Who determines ‘quality of life’?
A Covid-19 death in Texas offers a dramatic demonstration of the opposite poles in end-of-life care.
Michael Hickson was a husband and father of five children and reasonably healthy until 2017, when he suffered permanent brain damage after a heart attack. He became a quadriplegic in need of continuous medical care. On May 15 he tested positive for Covid-19 and ended up in intensive care in an Austin hospital. On June 5 his wife had a conversation with an ICU doctor — which was recorded by one of her friends, and posted to YouTube with a transcription. It is disturbing.
The doctor told Mrs. Hickson that further care for her husband was futile and that, against her wishes, Mr Hickson would not be nourished, hydrated, or receive treatment for pneumonia.
“So as of right now, his quality of life — he doesn’t have much of one,” the doctor said.
“What do you mean? Because he’s paralyzed with a brain injury, he doesn’t have quality of life?” she responded.
“Correct,” the doctor replied.
Mrs Hickson asks who decides whether quality of life is not good. The doctor responds that it’s definitely not him, but the answer to the question about whether more treatment would improve his quality of life was no.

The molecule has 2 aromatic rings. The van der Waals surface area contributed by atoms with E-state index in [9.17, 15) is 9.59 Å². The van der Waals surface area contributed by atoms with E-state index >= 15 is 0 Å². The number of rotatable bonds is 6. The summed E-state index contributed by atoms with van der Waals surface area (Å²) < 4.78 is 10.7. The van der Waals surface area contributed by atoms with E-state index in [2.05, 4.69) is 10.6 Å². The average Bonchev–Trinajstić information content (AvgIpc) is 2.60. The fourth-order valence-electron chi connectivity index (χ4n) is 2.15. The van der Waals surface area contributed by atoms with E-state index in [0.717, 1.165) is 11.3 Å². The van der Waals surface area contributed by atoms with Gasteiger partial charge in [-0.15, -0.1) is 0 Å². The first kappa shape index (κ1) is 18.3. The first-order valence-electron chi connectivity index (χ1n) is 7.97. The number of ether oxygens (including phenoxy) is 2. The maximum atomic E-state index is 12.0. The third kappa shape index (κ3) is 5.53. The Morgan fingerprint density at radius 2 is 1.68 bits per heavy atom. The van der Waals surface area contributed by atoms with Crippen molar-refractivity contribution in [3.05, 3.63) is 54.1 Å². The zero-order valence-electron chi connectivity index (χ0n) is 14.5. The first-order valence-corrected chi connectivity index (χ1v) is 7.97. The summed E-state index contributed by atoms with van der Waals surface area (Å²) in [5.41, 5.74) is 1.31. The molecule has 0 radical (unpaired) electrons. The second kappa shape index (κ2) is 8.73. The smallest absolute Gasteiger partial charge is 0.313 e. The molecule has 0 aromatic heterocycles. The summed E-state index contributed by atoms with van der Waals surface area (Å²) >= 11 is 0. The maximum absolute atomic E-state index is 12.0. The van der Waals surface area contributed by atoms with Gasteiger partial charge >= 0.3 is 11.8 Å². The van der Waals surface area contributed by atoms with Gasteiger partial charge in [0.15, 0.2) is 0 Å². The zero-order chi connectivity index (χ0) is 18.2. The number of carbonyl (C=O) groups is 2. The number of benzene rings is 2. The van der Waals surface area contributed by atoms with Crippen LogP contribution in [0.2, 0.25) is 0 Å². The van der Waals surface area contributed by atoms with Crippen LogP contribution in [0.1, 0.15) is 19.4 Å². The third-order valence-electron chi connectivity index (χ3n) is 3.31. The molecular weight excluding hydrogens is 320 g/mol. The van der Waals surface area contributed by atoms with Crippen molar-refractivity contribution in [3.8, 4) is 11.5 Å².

She asks, “Being able to live isn’t improving the quality of life?” He counters with the picture of Mr. Hickson being intubated for more than two weeks. But Mrs. Hickson also gets him to admit that he knows of three people who went through that ordeal and survived. She tells him that her 90-year-old uncle with cancer got Covid-19 and survived.
His response to this was less than tactful: “Well, I’m going to go with the data, I don’t go with stories, because stories don’t help me, OK?” Toward the end of the conversation, he says, “we are going to do what we feel is best for him along with the state and this is what we decided.”
On the following day, Mr. Hickson was moved to hospice care. According to Mrs. Hickson, there they “withdrew food, fluid, and any type of medical treatment” from him, and he died on June 11.
“He regained his personality, had memories of past events, loved to do math calculations, and answer trivia questions,” Mrs. Hickson said in an interview with The Texan. “Why are disabled people considered to have a poor quality of life?”
“This is not isolated,” Kimberlyn Schwartz, Texas Right to Life’s Director of Media and Communication, told The Texan. “Quality of life is a value judgment and is a decision that should be left to the family. This horrible ‘quality of life’ ethic is ingrained in many of our large medical institutions and patients and families need to be vigilant.”
Michael Cook is editor of BioEdge
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